Reviews and entertainment articles by Dave Simpson
Following their fantastic work on 2014’s The Winter Soldier, the Russo brothers are back to bring us the highly anticipated third instalment in the Steve Rogers saga. This time though, the results are a bit of a mixed bag. Captain America: Civil War occupies a strange space within the Marvel Cinematic Universe in that it feels like neither a Captain America movie nor an Avengers sequel. Instead it serves as a sort of inbetweenquel that sets up phase three without anchoring itself to any one character.
The plot is incredibly convoluted and while it’s not nonsensical, it could have been a lot more streamlined. Most of the major set-pieces are enjoyable when judged on their own merits, but not all of them work within the framework of the film as a whole. The much discussed airport showdown is certainly excellently executed and a lot of fun, yet it ends up feeling overblown and out of place in a story that’s supposed to be Cap centric.
The narrative would have benefited by keeping the focus firmly on the more intimate conflict between Rogers and Stark rather than worrying about accommodating so many supporting players. The throw-down between Cap, Iron Man and Bucky teased in the trailers is much more dramatic and hard-hitting than any of the superhero-stuffed shenanigans surrounding it.
In fact, many of the strongest scenes are the dialogue-heavy ones exploring the opposing perspectives of Rogers and Stark. Their motivations are made clear and believable, meaning it’s difficult to decide whose side to take. There are actually a lot of instances in which they both come across as rash and unreasonable so that sometimes neither one seems deserving of support.
One thing that is for sure though is that the two lead actors are on fine form throughout. Chris Evans is exemplary as ever as the virtuous first Avenger, it’s just a shame that Rogers often gets lost in his own film. There’s an argument to be made that this story is as much about wrapping up arcs for Iron Man as it is for Cap and that’d be fine if it weren’t marketed as a Captain America movie.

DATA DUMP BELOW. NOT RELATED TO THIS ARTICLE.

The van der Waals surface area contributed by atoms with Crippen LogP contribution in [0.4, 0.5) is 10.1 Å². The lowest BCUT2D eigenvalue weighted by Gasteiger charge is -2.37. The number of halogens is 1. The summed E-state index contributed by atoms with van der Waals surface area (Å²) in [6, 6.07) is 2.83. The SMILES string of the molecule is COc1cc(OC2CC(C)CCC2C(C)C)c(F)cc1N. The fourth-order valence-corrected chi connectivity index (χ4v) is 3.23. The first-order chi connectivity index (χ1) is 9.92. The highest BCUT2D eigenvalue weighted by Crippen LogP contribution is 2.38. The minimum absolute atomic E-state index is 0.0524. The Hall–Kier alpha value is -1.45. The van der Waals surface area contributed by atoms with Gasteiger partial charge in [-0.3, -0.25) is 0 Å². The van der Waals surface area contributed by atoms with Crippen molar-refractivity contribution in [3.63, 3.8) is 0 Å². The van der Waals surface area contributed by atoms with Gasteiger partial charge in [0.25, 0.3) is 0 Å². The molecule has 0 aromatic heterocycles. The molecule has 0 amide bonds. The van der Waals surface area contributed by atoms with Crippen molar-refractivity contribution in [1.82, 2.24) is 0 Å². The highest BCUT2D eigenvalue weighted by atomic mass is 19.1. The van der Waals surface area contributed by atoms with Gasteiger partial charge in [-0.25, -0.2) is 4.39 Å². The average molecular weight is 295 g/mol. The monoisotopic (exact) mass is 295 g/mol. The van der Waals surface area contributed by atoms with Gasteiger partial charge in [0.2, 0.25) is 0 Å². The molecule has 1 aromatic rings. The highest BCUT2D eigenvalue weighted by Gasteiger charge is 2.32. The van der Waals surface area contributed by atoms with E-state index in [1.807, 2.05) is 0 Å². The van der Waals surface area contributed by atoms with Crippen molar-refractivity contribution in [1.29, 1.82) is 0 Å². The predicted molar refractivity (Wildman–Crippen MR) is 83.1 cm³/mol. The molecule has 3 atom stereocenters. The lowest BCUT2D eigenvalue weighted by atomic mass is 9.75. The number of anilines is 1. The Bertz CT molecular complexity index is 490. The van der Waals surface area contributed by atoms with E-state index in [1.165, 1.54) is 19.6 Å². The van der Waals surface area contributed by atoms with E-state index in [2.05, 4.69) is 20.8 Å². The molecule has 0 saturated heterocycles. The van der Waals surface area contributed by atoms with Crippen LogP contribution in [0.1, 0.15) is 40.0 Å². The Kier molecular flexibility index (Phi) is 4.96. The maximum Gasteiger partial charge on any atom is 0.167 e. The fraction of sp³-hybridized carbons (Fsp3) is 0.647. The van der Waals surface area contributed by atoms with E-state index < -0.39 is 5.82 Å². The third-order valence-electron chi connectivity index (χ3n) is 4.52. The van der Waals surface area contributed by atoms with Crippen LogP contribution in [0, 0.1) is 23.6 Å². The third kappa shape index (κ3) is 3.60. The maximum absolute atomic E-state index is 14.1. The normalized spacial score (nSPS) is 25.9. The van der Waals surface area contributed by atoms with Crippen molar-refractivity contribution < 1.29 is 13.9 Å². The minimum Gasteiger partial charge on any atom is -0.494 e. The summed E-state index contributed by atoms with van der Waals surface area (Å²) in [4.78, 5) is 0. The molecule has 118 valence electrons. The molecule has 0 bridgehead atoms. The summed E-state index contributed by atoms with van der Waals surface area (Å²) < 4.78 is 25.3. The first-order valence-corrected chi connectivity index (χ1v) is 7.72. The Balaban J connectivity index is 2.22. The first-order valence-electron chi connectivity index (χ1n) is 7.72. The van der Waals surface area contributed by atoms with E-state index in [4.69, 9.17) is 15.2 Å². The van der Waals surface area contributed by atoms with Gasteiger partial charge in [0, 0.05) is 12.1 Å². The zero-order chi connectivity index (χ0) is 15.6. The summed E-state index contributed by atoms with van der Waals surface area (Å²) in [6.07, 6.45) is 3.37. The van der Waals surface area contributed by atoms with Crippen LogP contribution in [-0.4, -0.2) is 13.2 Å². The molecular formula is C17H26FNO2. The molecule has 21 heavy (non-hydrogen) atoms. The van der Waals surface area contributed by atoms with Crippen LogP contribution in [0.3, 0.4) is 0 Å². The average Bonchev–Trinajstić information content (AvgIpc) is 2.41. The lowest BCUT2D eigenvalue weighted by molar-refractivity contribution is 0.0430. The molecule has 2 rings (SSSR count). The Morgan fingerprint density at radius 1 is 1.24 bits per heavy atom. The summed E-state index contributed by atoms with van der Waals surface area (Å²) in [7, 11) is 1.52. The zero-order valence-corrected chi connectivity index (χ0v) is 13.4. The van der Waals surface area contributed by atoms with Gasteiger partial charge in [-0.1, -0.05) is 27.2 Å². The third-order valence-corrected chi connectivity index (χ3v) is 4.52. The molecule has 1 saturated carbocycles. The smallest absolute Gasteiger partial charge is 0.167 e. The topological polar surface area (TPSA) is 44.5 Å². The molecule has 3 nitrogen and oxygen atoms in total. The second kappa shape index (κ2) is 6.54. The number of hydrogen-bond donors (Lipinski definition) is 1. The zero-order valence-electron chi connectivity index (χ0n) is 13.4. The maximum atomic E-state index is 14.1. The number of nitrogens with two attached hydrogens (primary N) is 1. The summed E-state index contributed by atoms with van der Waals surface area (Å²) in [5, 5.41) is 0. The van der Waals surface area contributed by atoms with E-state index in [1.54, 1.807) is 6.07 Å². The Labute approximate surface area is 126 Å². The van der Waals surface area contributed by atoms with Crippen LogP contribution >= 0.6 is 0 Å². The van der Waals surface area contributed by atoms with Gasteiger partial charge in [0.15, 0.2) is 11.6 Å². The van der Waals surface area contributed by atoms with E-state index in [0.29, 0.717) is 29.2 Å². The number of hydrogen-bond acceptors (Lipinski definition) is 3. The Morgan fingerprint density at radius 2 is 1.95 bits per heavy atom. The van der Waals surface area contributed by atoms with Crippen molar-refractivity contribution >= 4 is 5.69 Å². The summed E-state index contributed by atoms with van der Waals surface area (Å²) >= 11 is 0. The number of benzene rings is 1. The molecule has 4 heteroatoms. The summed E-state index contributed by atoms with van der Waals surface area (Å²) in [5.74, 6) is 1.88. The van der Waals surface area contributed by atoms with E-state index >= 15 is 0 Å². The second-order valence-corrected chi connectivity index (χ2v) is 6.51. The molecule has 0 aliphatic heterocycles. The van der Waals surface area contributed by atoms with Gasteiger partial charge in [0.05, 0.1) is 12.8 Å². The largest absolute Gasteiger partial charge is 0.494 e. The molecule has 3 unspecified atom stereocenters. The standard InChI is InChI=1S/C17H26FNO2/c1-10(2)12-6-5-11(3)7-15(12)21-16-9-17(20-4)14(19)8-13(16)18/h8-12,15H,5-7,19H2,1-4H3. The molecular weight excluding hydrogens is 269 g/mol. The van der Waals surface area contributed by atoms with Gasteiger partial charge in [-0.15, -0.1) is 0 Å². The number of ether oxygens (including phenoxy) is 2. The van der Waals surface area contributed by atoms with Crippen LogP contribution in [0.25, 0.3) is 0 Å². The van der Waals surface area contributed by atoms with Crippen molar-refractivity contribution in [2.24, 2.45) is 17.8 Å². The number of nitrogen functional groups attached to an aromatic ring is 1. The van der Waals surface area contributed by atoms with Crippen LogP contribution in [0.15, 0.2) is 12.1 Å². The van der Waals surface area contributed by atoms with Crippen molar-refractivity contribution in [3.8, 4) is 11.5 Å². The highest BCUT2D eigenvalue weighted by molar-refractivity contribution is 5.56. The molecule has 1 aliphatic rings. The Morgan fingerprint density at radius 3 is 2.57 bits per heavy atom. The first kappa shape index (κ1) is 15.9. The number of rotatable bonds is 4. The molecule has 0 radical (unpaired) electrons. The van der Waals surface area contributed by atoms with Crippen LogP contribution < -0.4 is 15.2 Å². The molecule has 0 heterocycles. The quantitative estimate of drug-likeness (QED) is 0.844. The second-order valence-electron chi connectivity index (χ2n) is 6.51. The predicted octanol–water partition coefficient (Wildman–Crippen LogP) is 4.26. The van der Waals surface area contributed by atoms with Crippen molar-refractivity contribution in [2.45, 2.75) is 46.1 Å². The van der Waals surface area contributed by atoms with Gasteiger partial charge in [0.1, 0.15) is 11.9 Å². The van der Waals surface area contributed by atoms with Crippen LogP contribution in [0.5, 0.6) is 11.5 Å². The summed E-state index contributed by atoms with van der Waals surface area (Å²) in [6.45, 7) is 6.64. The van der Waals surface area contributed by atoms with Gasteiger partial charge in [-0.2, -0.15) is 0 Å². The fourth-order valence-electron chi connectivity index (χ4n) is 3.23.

This is probably Robert Downey Jr.’s best performance in the MCU to date. He’s not playing for laughs here, instead he’s portraying an emotionally-charged Tony Stark who demonstrates levels of depth audiences have never seen before. And while that is admirable, it can take precedence over Cap’s story which is frustrating. This is one of many reasons why this movie would have been better billed as simply Marvel’s Civil War rather than bearing the Captain America banner.
Criticism concerning the inclusion of so many characters aside though, Ant-Man and Spider-Man steal the show whenever they’re on camera. Paul Rudd is hilarious as ex-convict turned superhero Scott Lang, stealing all of the script’s best one-liners.
Tom Holland on the other hand proves he’s been perfectly cast as the latest big screen incarnation of Peter Parker, but his introduction is extremely awkward. Recruiting the web-crawler brings the story to a jarringly abrupt halt. However, Holland’s work here bodes very well for Spidey’s upcoming solo outing and is sure to please enthusiasts everywhere.
Fellow newcomer Black Panther’s insertion into the narrative is much more natural and Chadwick Boseman impresses by making the Wakandan prince seem lethal yet level-headed. Another recent addition to the roster who puts on a good show is Paul Bettany. His exploration of Vision’s humanity is intriguing. He also has cute chemistry with Elizabeth Olsen, who succeeds in being sympathetic as the well-meaning but misunderstood meta-human, Wanda Maximoff.
Of the more seasoned MCU stars to reprise their roles, Scarlett Johansson, Anthony Mackie and Jeremy Renner all put in characteristically capable performances as Black Widow, Falcon and Hawkeye, respectively. Don Cheadle is back as Iron Man’s best bud War Machine as well, but there’s something about Rhodey’s attitude that leaves him feeling a lot less likable than in his previous appearances.
Sebastian Stan does well as unwitting assassin Bucky Barnes, despite serving as little more than a plot device. The same is true of Daniel Brühl’s Helmut Zemo, while Frank Grillo is largely wasted as Crossbones even though he displays plenty of potential. And on the topic of antagonists, William Hurt picks up the part of Thaddeus Ross effortlessly, exuding the same sense of unease and ambiguity that he exhibited in The Incredible Hulk.
The cast is fairly well balanced given its size and there are genuine attempts made to develop all of the characters to some extent. The problem is that most of it feels inappropriate in what’s supposed to be a Captain America movie and the supporting players who deserve the most attention are usually the ones who are side-lined. The best example of this is Emily VanCamp’s Sharon Carter. Her budding romance with Rogers is interesting, and key to Cap’s character, but it’s left inexplicably underdeveloped.
Civil War is essentially a film about the state of the MCU as a whole with occasional hints of a Steve Rogers story buried in the background. It is undeniably entertaining and provides plenty of fascinating set-up for what’s to come, but ultimately it’s underwhelming in comparison to its more personal predecessors.
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